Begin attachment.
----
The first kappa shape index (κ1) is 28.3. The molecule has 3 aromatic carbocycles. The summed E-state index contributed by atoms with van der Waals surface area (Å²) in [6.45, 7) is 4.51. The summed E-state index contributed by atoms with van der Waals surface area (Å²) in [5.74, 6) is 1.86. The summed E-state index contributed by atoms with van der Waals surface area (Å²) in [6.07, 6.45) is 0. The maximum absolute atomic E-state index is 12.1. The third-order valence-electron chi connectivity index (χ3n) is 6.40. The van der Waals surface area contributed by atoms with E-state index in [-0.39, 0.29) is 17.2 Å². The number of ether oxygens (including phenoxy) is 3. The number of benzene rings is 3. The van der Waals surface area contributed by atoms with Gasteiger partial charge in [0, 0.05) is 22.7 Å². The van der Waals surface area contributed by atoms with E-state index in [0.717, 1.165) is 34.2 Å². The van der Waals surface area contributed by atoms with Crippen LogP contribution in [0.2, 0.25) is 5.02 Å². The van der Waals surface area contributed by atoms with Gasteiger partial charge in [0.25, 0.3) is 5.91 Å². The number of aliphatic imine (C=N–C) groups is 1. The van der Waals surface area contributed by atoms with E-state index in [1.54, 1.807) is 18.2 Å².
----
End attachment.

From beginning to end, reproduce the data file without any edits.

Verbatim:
The first kappa shape index (κ1) is 28.3. The molecule has 3 aromatic carbocycles. The summed E-state index contributed by atoms with van der Waals surface area (Å²) in [6.45, 7) is 4.51. The summed E-state index contributed by atoms with van der Waals surface area (Å²) in [5.74, 6) is 1.86. The summed E-state index contributed by atoms with van der Waals surface area (Å²) in [6.07, 6.45) is 0. The maximum absolute atomic E-state index is 12.1. The third-order valence-electron chi connectivity index (χ3n) is 6.40. The van der Waals surface area contributed by atoms with E-state index in [-0.39, 0.29) is 17.2 Å². The number of ether oxygens (including phenoxy) is 3. The number of benzene rings is 3. The van der Waals surface area contributed by atoms with Gasteiger partial charge in [0, 0.05) is 22.7 Å². The van der Waals surface area contributed by atoms with E-state index in [0.717, 1.165) is 34.2 Å². The van der Waals surface area contributed by atoms with Crippen LogP contribution in [0.2, 0.25) is 5.02 Å². The van der Waals surface area contributed by atoms with Gasteiger partial charge in [0.25, 0.3) is 5.91 Å². The number of aliphatic imine (C=N–C) groups is 1. The van der Waals surface area contributed by atoms with E-state index in [1.54, 1.807) is 18.2 Å².